The BMW Group has backed an interesting new initiative which was created to explore how to develop technology that will let vehicles communication between each other, co-operate and transact in the future, the Mobility Open Blockchain Initiative (MOBI).
This initiative, which is an urgent demand as the “smart cities” of the near future are closer to being a reality every day, will last four months. The MOBI Grand Challenge will start on October 12, Friday. On this day, the BMW Group will hold a public demonstration of its technologies in Munich, Germany.
MOBI has many important members at the moment. They are mostly made up of carmaker companies and tech startups, but Coindesk has recently reported that the co-founder of the MOBI initiative, Chris Ballinger, has affirmed that the R3 consortium (one of the three most powerful blockchain consortiums in the world together with the Ethereum Alliance and Hyperledger), has signed up as a member
The Prizes And The Competition
Like many other initiatives of this sort, the BMW Group will pay its competitors with blockchain tokens of the Ocean Protocol, which will be used for mobility and data sharing. The Ocean Protocol will consist of a blockchain that will enable data exchange protocols. The company has committed to giving $1 million USD worth in tokens as the prize.
Another part of the prize will be paid via Beyond Protocol tokens. Beyond Protocol has created a machine-to-machine economy using the blockchain and has committed to giving a prize which will be $250,000 USD worth in tokens.
Some investment from the government is expected as well. The group has affirmed that corporate and government sponsorship will also be used to support the project as it unravels.
A Cross Between DARPA Grand Challenge And XPRIZE
According to the head of the event, Ballinger, the competition will be less of a hackaton and more of a mixture between the DARPA Grand Challenge and XPRIZE.
The comparison makes some sense when you understand that hackatons are generally short bursts of energy and enthusiasm focused on developing quick solutions fast and these challenges are more often like DARPA, in which robotic vehicles competed to navigate without drivers in the Mojave Desert.
Ballinger has affirmed when talking to the crypto media, that he is inspired by the first DARPA challenge, which happened in 2004. According to him, this is only the first step of something far greater than what will happen in this next four months.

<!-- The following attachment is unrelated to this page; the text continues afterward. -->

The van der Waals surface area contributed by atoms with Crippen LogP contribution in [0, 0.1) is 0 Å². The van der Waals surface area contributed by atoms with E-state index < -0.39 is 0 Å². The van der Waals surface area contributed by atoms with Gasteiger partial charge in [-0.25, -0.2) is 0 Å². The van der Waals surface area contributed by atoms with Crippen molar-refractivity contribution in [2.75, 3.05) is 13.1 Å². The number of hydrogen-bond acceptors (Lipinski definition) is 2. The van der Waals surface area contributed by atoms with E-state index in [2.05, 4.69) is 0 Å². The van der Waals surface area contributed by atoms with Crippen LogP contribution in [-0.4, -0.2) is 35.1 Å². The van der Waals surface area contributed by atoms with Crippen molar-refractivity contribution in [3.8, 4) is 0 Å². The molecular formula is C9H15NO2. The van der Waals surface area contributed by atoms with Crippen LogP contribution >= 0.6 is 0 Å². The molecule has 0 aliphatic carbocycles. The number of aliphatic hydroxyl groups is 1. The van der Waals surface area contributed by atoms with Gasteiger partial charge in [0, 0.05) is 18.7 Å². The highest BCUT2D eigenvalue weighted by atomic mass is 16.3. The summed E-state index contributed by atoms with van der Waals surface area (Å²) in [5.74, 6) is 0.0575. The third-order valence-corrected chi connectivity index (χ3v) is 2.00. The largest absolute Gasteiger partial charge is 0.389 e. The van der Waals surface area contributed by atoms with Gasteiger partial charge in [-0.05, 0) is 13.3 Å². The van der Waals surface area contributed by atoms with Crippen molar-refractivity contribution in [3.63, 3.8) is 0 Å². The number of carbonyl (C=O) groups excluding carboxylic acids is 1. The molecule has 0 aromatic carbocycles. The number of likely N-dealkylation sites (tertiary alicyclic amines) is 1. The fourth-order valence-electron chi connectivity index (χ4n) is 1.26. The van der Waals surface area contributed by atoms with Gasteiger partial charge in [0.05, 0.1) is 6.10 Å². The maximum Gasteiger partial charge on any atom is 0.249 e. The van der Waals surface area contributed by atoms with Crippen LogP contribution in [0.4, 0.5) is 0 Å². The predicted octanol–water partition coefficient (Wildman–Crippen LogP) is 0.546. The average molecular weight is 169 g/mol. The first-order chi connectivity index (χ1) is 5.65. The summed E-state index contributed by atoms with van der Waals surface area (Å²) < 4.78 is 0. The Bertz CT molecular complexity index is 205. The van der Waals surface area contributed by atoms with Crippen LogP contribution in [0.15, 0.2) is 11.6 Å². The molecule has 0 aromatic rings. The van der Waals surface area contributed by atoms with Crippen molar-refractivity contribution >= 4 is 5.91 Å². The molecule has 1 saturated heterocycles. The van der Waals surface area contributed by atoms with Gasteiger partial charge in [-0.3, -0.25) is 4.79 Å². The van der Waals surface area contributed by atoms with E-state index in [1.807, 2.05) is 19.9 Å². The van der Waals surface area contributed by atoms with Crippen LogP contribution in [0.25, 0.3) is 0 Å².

The CEO has affirmed that this is just the first phase of a 3-year project created by the BMW Group. The project consists in assembling and testing next-gen tech and see how it works, including some components like non-GPS location communication between two different vehicles and the whole infrastructure of the network, as well as some other feature like ad-hoc mobile tech and micropayments.
While he is certainly hyped by the beginning of this new project, Ballinger also knows that he has to start out small. According to him, “nobody is going to hit the home run in the first step”, as the technology is still way too immature at this point and more research will be needed. However, he likes the prospects for the future and believes that the “home run” can be achieved in the near future.
About Micropayments And Electric Cars
If you are not too familiar with the technology at work here, it can seem very strange to link cars and micropayments that you can do with your wallet, but long-time technology fans and investors will see the connection fast.
Coindesk has reported on its piece that people from the industry have already hypothesized that people would be able to make payments more quickly using microtransactions directly from their cars.
Ballinger, when speaking about the subject, has affirmed that micropayments will certainly be important as a way to equip vehicles for the future, as they can do all this and much like with the technology (or will be able to do it in a near future).
According to the CEO of MOBI, micropayments can serve as an incentive for people to share data which can be used to reduce traffic flows and make the driver safer with time. With the help of the technology that will hopefully be developed by the company, cars will be connected with the infrastructure of the city and of the other vehicles in a way that was never seen before.
This can be used even to avoid accidents as it will allow car owners to negotiate and “see around corners”. Even small automatic adjustments on speed as cars approach each other can be very effective as a way to reduce accidents, Ballinger believes.
Jonathan Manzi, CEO of the Beyond Protocol, one the sponsors, has affirmed that his team is already focused on making self-driving electric cars that can charge each other with wallets built into their battery units and that the technology is increasingly getting more efficient and advanced over time as the research and development process continues.
An electric smart car, Manzi defends, will be able to go to a charging station, and then use wireless technology to send the energy to another car which runs out of it.